You know, I like the costumes to look like they’re worn, so it doesn’t bother me. I cringe on a different level like if I don’t have enough of them to be destroyed (Laughing) but I don’t cringe on an artistic level at all. I kind of- especially with a movie like this because of the rehearsal period, I kind of knew what the costumes were going to have to do so I made them to kind of accommodate that.
Has there ever been a costume that you were stumped on and that took some time?
You know what, a lot of times for me, when you work on a movie, all the costumes aren’t done the first day of shooting. You’re still continuing making as you’re shooting. Because the schedules for preparing are pretty tight and sometimes the casting doesn’t happen at the beginning, and you get the actor later in the story. So to me the costume that kind of stumps me the most is when I know it’s going to be the last costume. And then you’re sort of it’s a weird thing, it’s like psychological, you don’t want to let go of that costume or something, it’s like the baby of the family. (Laughing) So traditionally with me the hardest costume to kind of like say, oh it’s at the right thing. Like I get more anxiety about that than the first one, you know, it’s, it’s funny.
Whose costume would you say involved the most from your first thoughts to the finished product and why?
Well I’d say Emily’s because she was pregnant. (Laughing) It changed the most of any costume. It had a lot of it had a lot of panels and you know, when I got her, she was just barely pregnant. And all of a sudden she got into that like kind of fifth month kind of thing. And she came to work after a weekend and it was like she’d grown I swear. (Laughing)
She’d grown like two or three inches I’m like what happened over the weekend, the baby just kind of (popped out). And so I was continually kind of modifying her costume because, her bust was bigger and her belly was bigger and even though she was incredibly small for how pregnant she was. So I was continually like making the apron bigger and all that. Thank goodness she was in an apron from the start. (Laughing) And the little jacket, I kept raising the kind of where it buttoned and kind of painting it in darker and darker on the side, so you kind of use a lot of tricks of the trade. But that costume I was continually changing and touching the whole time.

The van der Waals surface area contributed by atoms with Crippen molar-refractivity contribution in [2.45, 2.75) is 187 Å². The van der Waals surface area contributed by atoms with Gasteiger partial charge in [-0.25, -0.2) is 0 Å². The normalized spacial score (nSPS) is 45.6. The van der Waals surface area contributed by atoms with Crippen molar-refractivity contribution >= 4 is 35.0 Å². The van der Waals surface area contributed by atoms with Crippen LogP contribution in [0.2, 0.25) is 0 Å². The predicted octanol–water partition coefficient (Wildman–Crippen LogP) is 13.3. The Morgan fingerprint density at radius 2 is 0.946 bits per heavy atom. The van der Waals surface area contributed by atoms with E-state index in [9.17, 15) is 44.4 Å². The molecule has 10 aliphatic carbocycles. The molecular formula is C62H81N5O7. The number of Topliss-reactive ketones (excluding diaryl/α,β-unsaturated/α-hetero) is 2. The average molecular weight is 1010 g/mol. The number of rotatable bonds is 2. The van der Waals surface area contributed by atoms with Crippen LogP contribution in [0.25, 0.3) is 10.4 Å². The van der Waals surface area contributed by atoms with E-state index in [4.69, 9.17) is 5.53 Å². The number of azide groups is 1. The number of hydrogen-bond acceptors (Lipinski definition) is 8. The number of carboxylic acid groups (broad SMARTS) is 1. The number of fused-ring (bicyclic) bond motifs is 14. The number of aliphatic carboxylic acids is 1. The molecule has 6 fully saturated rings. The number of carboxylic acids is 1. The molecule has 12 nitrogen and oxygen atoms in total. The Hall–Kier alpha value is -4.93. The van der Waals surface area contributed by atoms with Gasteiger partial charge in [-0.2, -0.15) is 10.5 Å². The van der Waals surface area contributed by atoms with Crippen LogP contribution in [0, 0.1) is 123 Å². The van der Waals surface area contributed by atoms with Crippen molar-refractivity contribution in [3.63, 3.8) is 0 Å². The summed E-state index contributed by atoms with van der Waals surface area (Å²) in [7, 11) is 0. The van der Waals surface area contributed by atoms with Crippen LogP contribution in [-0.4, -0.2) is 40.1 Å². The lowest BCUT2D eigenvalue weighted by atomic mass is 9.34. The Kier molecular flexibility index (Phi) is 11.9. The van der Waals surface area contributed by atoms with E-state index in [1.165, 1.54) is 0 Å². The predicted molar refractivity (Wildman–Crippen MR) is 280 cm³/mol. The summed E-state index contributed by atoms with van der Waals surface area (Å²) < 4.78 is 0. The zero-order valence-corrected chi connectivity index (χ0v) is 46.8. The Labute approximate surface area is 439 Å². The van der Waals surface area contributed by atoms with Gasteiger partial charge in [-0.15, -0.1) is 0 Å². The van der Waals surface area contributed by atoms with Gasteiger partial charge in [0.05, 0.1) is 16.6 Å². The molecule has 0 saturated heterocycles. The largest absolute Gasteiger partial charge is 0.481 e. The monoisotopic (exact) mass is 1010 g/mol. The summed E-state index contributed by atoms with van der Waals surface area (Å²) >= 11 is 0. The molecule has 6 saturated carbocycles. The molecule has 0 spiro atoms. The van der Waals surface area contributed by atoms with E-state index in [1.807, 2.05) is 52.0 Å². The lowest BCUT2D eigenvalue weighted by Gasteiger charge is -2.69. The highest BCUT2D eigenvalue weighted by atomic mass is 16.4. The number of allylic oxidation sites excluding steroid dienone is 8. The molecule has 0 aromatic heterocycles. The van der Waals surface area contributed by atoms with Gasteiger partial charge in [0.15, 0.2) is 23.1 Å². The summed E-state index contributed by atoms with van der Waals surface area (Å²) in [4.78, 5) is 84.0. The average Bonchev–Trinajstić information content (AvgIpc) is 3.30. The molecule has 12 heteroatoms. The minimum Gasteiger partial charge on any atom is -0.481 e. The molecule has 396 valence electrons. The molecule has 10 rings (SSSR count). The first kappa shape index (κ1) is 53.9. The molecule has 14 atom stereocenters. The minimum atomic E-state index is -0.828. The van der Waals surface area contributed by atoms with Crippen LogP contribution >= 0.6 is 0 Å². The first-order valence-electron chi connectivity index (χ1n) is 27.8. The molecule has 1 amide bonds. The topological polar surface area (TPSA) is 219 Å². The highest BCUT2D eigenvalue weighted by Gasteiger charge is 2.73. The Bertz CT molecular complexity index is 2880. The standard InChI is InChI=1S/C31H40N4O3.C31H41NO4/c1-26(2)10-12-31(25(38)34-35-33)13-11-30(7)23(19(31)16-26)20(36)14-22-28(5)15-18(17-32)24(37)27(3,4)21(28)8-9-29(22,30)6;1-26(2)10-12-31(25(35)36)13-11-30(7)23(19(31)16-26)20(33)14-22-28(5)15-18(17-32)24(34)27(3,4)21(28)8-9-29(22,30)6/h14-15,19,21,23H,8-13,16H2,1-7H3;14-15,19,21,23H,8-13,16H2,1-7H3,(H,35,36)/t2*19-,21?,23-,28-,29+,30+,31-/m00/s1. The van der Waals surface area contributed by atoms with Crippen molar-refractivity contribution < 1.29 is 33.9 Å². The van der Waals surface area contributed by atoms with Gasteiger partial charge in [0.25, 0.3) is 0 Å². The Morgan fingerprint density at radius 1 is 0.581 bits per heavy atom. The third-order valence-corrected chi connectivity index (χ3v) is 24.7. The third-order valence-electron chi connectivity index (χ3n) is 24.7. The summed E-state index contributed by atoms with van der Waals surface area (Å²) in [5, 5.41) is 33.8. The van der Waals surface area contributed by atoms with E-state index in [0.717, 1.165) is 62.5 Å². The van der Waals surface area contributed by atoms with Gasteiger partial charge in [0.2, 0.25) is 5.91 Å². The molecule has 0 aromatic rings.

I read that Meryl went to school for costume design, so did she have any input or involvement in her costumes?
Well there’s not an aspect of a character development that Meryl isn’t involved in. (Laughter) She is the Meryl Streep. But, in fact she understands costumes really well, which doesn’t like mean she designs them on any level, but she feels them. And any request she made to her costumes were all sort of related to movement in the costume and what it had to do for her. And she embraced all the textiles and stuff in a way that somebody that really knew what it took to make it appreciated it, so it was a really gratifying collaboration to not only work with someone of her kind of amazing talent.
But just somebody that kind of just loved going in the room and seeing what everybody was doing and, you know, was really great with the stitchers. Like she actually acknowledged they existed, which is really nice for the people that make the costumes, because a lot of times, I always try to like get the actors to kind of walk through when it’s done, just to give them that gratification. But a lot of times actors, they’re like, reluctant to do it, and Meryl was just so kind and generous in that way.